Arts & Entertainment, Dance, Film and TV, Pop Rhetoric

‘Dancing with the Stars’ premiere shimmies into the spotlight

Dancing with the Stars (DWTS) is the perfect mix of fact and fiction. Fact: I’m very confident that the majority of viewers that judge DWTS on Twitter could not tell the difference between a Paso Doble and a Jive. Fiction: The promise that all the contestants put the “star” in Dancing with the Stars. DWTS has successfully ruled the reality dance-show genre for over 30 seasons for its messy yet authentic entertainment value, and Season 31 doesn’t disappoint. 

Season 31 is unique for a couple of reasons. The show moved from ABC to Disney+, meaning that there are no more ad breaks to spend tweeting about the show. The show now dedicates its 120-minute run time to dancing, making the live production way more hectic. To compensate, host Tyra Banks now shares her role with 19th-season champion Alfonso Ribeiro and the cast has grown to 16 pairs—the largest cast since Season 9. Make sure to watch out for Jordin Sparks (singer), Charli D’Amelio (TikTok), and Daniel Durant (CODA actor).

So, in case you haven’t watched the first episode yet, but still want to vote (for my favourites), here are some of its best and worst moments:

Best: Selma Blair’s gorgeous Viennese Waltz

Remember Vivian Kensington from Legally Blonde? Selma Blair has always been an icon, but her waltz with pro Sasha Farber might be my favourite performance of hers to date. Diagnosed with multiple sclerosis (MS) in 2018, Blair struggles with balance and coordination, and occasionally uses a cane to walk. But Farber—the brilliant choreographer that he is—created an accessible routine where Blair could highlight her performance strengths. The dance brought the audience to tears, and judge Carrie Ann Inaba praised the star for representing those with invisible illnesses, calling her “a Disney princess come alive.”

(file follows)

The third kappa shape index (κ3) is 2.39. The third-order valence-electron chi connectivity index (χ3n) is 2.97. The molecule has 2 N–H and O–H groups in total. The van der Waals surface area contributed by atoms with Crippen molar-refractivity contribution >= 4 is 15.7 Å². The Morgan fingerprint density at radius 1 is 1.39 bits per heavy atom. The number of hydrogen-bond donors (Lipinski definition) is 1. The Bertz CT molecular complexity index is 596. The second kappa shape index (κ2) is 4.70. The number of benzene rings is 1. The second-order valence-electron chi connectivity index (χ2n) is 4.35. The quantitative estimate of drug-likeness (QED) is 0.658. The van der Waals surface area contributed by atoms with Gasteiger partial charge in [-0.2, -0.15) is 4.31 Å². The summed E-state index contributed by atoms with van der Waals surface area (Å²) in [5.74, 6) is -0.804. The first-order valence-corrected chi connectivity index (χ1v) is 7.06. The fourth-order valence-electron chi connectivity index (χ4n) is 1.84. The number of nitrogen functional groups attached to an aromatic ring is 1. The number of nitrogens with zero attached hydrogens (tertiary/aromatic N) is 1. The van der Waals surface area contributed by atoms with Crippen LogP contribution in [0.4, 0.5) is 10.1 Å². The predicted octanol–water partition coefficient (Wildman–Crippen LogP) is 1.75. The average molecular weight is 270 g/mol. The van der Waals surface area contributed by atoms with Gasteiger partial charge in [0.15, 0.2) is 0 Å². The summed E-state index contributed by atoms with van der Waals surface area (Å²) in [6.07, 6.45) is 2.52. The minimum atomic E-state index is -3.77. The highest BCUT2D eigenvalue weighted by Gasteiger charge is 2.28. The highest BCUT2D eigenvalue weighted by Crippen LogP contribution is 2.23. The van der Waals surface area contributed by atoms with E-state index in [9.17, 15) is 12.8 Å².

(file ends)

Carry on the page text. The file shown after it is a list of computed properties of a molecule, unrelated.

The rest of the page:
Best: Wayne Brady, a triple threat

While best known for his ‘90s and ‘00s roles, the Whose Line is it Anyways star is timeless. He can sing, he can act, and now we have proof that he can dance. Brady and his partner Witney Carson earned the second-highest score of the night with their Cha-Cha—for good reason. Their energy was unmatched, with Brady ripping off his shirt in tune to “She’s a Bad Mama Jama,” and Carson letting her star twirl just as much as she. There’s a reason why Brady has stayed in the spotlight for so long—he is a true entertainer. I hope to see him in the finals. 

Best: The dance troupe stealing the spotlight

The lack of ad breaks frees up time to bring back my favourite DWTS tradition: The dance troupe. The troupe, which hasn’t been featured since Season 27, is made up of fabulous professional dancers who perform short routines during show transitions. The problem (for the stars, that is) is that these highly trained individuals “re-perform” snippets of the previous dance. They basically expose all the previous performance’s flaws, almost turning DWTS into a dance roast—which I, for one, would pay to see.

Worst: Neon prints are hard to rock

I don’t know about you, but when I think of a neon sparkly fringe leopard-print outfit, I think of a kid’s gymnastics uniform. All I’ll say is that drag icon Shangela should not have been subjected to that nightmare-inducing ensemble. Good thing her energy made up for that flop costume. Halleloo! 

Worst: The crowd booing Len Goodman

Head judge Len Goodman knows more about dance than my collective knowledge during finals. So when he criticized Good Morning America weatherman Sam Champion for his footwork, I’m sure he was trying to be a constructive critic. But with the way the audience booed Goodman, I would’ve assumed he had insulted a puppy. The whole point of DWTS is that the “stars” are not dancers, so of course the first week would feature mistakes. I think Goodman should be meaner to the stars. And you can quote me on that. 

Dancing with the Stars is streaming live on Disney+ on Mondays at 8 p.m.

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